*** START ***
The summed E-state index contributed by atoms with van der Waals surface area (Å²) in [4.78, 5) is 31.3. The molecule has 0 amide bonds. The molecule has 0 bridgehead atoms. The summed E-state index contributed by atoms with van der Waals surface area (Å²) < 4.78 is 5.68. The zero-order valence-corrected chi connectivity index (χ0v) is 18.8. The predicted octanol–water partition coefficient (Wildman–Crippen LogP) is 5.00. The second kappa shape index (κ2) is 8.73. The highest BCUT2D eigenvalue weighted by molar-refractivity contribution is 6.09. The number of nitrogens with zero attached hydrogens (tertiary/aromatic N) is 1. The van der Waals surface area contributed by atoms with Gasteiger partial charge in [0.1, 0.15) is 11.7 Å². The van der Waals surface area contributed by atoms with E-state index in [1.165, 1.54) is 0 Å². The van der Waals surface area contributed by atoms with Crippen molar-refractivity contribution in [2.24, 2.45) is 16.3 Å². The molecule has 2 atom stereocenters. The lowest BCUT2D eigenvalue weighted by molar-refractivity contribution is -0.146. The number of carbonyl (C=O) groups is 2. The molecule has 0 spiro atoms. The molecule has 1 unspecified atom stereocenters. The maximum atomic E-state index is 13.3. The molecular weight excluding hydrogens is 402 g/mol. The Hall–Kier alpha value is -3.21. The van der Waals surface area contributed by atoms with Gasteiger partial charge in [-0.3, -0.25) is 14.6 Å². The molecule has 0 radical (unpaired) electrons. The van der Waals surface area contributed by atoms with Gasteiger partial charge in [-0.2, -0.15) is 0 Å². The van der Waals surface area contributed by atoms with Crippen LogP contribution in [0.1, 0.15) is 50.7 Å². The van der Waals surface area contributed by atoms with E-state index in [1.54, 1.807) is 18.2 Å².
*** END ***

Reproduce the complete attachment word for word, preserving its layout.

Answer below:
The summed E-state index contributed by atoms with van der Waals surface area (Å²) in [4.78, 5) is 31.3. The molecule has 0 amide bonds. The molecule has 0 bridgehead atoms. The summed E-state index contributed by atoms with van der Waals surface area (Å²) < 4.78 is 5.68. The zero-order valence-corrected chi connectivity index (χ0v) is 18.8. The predicted octanol–water partition coefficient (Wildman–Crippen LogP) is 5.00. The second kappa shape index (κ2) is 8.73. The highest BCUT2D eigenvalue weighted by molar-refractivity contribution is 6.09. The number of nitrogens with zero attached hydrogens (tertiary/aromatic N) is 1. The van der Waals surface area contributed by atoms with Gasteiger partial charge in [0.1, 0.15) is 11.7 Å². The van der Waals surface area contributed by atoms with E-state index in [1.165, 1.54) is 0 Å². The van der Waals surface area contributed by atoms with Crippen molar-refractivity contribution in [2.24, 2.45) is 16.3 Å². The molecule has 2 atom stereocenters. The lowest BCUT2D eigenvalue weighted by molar-refractivity contribution is -0.146. The number of carbonyl (C=O) groups is 2. The molecule has 0 spiro atoms. The molecule has 1 unspecified atom stereocenters. The maximum atomic E-state index is 13.3. The molecular weight excluding hydrogens is 402 g/mol. The Hall–Kier alpha value is -3.21. The van der Waals surface area contributed by atoms with Gasteiger partial charge in [-0.3, -0.25) is 14.6 Å². The molecule has 0 radical (unpaired) electrons. The van der Waals surface area contributed by atoms with Gasteiger partial charge in [-0.2, -0.15) is 0 Å². The van der Waals surface area contributed by atoms with Crippen LogP contribution in [0.1, 0.15) is 50.7 Å². The van der Waals surface area contributed by atoms with E-state index in [1.54, 1.807) is 18.2 Å².